It's now been three months since I started trying to write every day. Unfortunately a handful of 3am starts -- and one hangover -- prevented me from hitting the 1,000 word goal I had set for myself on every day of the quarter, but of a potential word count of 91 thousand words, I'm pretty pleased that I managed almost 86 thousand in the first three months of the year. By way of comparison, that's more words than are in the first two Harry Potter books, The Catcher in the Rye, or Brave New World.

Aside from making steady progress on my novel, I've also written eleven blog posts (including one that garnered over 60,000 views and became one of the top 20 most recommended articles on Medium that day), fifteen short stories (the first of which I published the other day), a couple of film reviews, and a handful of pieces of short-form flash fiction.

I'm going to call that a successful first quarter.

A few things I have learned about writing and about myself

It's impossible to write a thousand words every day for three months and not learn something about what it takes to motivate (or de-motivate) yourself. Here's what I have found out so far:

  • I need music to write. Without some sort of aural distraction, my mind wanders, usually in the direction of social media; a nice long playlist of vocal-free tunes (like this one on Spotify) is necessary for me to focus. I tried brain.fm, a sort of intelligent white-noise generator, a couple of times, and that seemed to work reasonably well too, but not enough to make me want to pay for it. I should probably try one of those apps that prevents you from accessing the internet for a period of time.
  • It's very easy to make excuses. It was relatively rare for me to write less than 1,000 words in a day -- I either hit my target, or didn't manage anything at all. The days that I skipped writing altogether were the ones that started out badly, rising at 3am to catch an early flight, or were interrupted by unplanned social events. But in pretty much every case, it would absolutely have been possible for me to write if I had not been too eager to give myself permission to fail. I need to get better at forcing myself to write, no matter what obstacles life places in my path.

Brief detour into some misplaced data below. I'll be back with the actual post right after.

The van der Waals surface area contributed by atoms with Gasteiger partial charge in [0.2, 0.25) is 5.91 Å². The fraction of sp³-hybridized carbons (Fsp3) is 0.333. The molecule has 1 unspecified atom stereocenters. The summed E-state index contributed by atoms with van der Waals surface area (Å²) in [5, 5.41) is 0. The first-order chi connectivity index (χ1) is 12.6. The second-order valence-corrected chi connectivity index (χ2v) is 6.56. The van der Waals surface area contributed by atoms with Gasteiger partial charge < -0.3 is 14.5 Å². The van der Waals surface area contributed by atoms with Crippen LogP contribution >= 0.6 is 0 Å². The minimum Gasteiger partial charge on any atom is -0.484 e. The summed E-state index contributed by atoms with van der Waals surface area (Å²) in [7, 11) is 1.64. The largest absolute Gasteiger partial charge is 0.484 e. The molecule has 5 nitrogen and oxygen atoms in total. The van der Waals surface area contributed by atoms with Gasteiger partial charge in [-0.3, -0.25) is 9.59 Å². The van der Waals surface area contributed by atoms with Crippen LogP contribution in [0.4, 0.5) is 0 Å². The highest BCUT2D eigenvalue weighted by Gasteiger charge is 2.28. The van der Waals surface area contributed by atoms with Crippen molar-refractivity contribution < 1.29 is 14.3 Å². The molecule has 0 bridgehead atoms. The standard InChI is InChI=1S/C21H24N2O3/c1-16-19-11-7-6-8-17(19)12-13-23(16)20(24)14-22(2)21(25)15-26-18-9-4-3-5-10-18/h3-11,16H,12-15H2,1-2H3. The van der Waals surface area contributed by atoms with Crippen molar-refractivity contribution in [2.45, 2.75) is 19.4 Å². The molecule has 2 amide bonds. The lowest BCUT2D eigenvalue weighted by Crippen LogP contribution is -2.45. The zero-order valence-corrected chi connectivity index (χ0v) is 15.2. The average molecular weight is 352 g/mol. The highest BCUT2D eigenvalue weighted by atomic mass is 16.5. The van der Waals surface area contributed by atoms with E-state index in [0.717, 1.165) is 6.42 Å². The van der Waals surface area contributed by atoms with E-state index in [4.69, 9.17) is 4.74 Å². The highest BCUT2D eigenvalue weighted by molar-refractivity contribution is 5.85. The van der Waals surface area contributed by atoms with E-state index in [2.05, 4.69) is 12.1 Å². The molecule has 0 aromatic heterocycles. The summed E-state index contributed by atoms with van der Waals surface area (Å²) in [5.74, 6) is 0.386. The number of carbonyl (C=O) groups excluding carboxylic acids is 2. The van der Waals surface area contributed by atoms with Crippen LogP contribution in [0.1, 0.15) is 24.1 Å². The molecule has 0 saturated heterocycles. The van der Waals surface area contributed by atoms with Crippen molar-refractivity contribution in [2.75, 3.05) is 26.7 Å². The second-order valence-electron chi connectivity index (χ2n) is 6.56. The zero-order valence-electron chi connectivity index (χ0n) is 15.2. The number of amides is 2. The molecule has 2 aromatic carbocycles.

• Nothing feels better than being done by lunchtime. On the rare occasion that I met my target before late evening, I felt great. If I could do that more often, I'd be very happy.
  • It's good to experiment. Writing in different styles and genres is a great way to discover your own voice, and find out what you feel most comfortable writing. I've written fantasy, sci-fi, horror and comedy (as well as what is generally termed 'literary fiction', i.e. none of the above) over the last three months.
  • Don't forget about your main project. There is always going to be one particular thing that is a lot easier to churn out than anything else you might work on, but don't let the ease with which you can produce bad poetry or Harry Potter fan-fic distract you from your primary goal, whatever that might be. For me, it's a novel, so I'm trying to make sure that at least half of my time is spent working on that.

We are what we repeatedly do

I've had the above quote, attributed to Aristotle, on my personal homepage for the last year or so, and it's certainly the case that it doesn't take much to engender a new habit. I don't think I'm capable, any more, of simply forgetting to write on a particular day.

Hopefully this new assiduity remains constant throughout the rest of 2016.

Matthew Pennell

Designer, developer, writer, runner, gamer, devil's advocate, INTP. Senior designer for Booking.com. Founder, Refresh Cambridge.